Volume 25, Issue Number 5, Summer 2020
Specific Legal Issues
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Decisions From the Courts
Reasonable Enforcement and Short-Term Rental Fights
By Megan Molloy | Other articles by Megan Molloy
• Enforcement for Necessary Work Must be Reasonable
• Short Term Rental Fight: "Rule 9" vs. "The Declaration"
Toronto Standard Condominium Corp. No. 1724 v. Evdassin,  O.J. No. 1263
If you live in a condominium, you have probably heard of 'Kitec'. If not, consider yourself lucky. For those unaware, Kitec is a plastic piping system with a flexible aluminum lining historically used in construction as an alternative to copper pipes. However, due to a flaw in design, Kitec was manufactured with a high level of zinc content, sometimes resulting in the spontaneous failure of hot water lines employing the piping, usually by way of a pipe burst with high-volume flooding. As a result, Kitec was deemed inherently defective, and was recalled in 2005.
Kitec was an approved construction product when many condos were constructed. While some have experienced minimal or no complications for over 20 years, others have seen some serious issues created by Kitec and its sudden failures, especially where the pipe burst occurs on a high floor. As a result, many condos who have discovered the presence of Kitec have determined that the risk resulting from a failure of the piping would best be averted by removing and replacing all Kitec with a modern equivalent with a lower chance of failure, which has, unfortunately, been an area of controversy and led to increased costs for many owners.
The Evdassin decision revisits the issue of the control that a condo can assert over facilities (in this case, Kitec piping) that lie within an owner's unit, and which would be normally be the responsibility of the unit owner to maintain and repair. In Evdassin, TSCC 1724 discovered that Kitec piping had been utilized during its original construction in 2017. To mitigate against potential risk, the condo decided on the mandatory replacement of all Kitec pipes in its building. Unit owners were responsible for the cost to replace the Kitec in their own units, but TSCC 1724 concluded that it would be most efficient and economical for it to oversee the Kitec replacement, and engaged its contractors to complete the work on behalf of its owners.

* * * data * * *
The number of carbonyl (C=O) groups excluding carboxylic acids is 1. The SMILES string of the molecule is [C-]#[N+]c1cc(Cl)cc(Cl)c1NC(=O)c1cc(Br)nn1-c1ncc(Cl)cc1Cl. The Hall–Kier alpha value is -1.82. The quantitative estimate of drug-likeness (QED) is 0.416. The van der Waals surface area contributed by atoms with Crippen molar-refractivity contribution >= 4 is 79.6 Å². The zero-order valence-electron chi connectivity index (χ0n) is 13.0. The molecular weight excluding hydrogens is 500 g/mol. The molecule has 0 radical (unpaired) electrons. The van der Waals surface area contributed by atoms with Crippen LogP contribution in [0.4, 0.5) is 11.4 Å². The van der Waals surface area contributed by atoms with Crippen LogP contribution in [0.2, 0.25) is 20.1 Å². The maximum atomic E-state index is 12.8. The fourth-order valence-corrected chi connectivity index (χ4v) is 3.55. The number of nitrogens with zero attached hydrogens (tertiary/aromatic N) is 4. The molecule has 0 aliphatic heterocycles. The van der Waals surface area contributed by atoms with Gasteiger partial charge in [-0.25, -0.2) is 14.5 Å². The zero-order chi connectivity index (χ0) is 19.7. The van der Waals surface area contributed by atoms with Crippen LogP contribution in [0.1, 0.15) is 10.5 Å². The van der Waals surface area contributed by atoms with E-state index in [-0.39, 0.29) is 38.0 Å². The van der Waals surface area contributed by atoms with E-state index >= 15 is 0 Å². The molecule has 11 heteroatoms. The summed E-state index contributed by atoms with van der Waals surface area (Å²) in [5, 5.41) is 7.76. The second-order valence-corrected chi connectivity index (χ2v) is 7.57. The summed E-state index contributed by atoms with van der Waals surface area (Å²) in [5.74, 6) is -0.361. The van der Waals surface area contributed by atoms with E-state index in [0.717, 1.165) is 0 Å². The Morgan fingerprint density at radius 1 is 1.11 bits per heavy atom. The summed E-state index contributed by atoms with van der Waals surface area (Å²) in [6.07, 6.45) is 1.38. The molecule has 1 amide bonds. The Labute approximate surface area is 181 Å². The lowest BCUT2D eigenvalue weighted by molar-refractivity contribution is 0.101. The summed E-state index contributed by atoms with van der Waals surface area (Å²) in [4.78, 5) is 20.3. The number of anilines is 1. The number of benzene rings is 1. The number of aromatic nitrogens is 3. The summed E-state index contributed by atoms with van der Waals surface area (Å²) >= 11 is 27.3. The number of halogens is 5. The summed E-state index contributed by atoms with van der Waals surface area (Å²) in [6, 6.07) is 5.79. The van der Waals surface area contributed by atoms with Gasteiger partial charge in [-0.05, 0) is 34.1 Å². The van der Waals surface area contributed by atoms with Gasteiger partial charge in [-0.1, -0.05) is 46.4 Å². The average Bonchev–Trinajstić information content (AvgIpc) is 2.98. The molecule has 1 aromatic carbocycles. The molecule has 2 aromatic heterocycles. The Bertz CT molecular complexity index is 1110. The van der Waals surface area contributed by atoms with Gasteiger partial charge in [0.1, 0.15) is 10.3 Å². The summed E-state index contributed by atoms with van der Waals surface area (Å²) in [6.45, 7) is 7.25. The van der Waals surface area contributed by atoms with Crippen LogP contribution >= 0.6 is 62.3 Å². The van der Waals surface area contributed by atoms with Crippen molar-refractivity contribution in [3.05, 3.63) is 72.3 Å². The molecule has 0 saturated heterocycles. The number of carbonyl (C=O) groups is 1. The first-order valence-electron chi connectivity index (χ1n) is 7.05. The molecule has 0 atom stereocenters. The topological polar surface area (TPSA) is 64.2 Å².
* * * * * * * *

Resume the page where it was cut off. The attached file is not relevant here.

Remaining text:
Mr. Evdassin was given notice that the work to replace the Kitec in his unit would start in January 2019. However, when the contractors arrived, he refused to let them into his unit. The work was rescheduled to March 2019; however, Evdassin again refused entry to TSCC 1724's contractors, and the Kitec in his unit was not replaced. As Kitec failures are typically spontaneous, Evdassin's refusal to permit the removal and replacement of the Kitec within his unit resulted in the existence of a condition that could cause damage to the other units and TSCC 1724's common elements.
TSCC 1724 subsequently commenced an application under Section 134 of the Condominium Act, 1998, seeking an order requiring Evdassin to replace his pipes, or, in the alternative, requiring him to pay for TSCC 1724 to do so. TSCC 1724 also sought an order that Evdassin refrain from interfering with its contractors, if the replacement was to be completed by TSCC 1724, as well as various other orders prohibiting Evdassin from harassing anyone employed by or at TSCC 1724, or interfering with work in the future. In response, Evdassin denied that he had refused entry and all allegations of harassment.
Upon hearing the Application, the Court accepted that the continued presence of Kitec pipes in Evdassin's unit created a risk of serious property damage upon failure, and therefore held that TSCC 1724 was entitled to require Evdassin to replace the Kitec in his unit. Because TSCC 1724 was prepared to complete the work on Evdassin's behalf, the Court ordered Evdassin to allow TSCC 1724's contractors to enter his unit, and confirmed that he would be responsible to pay all costs incurred by TSCC 1724 to complete the work.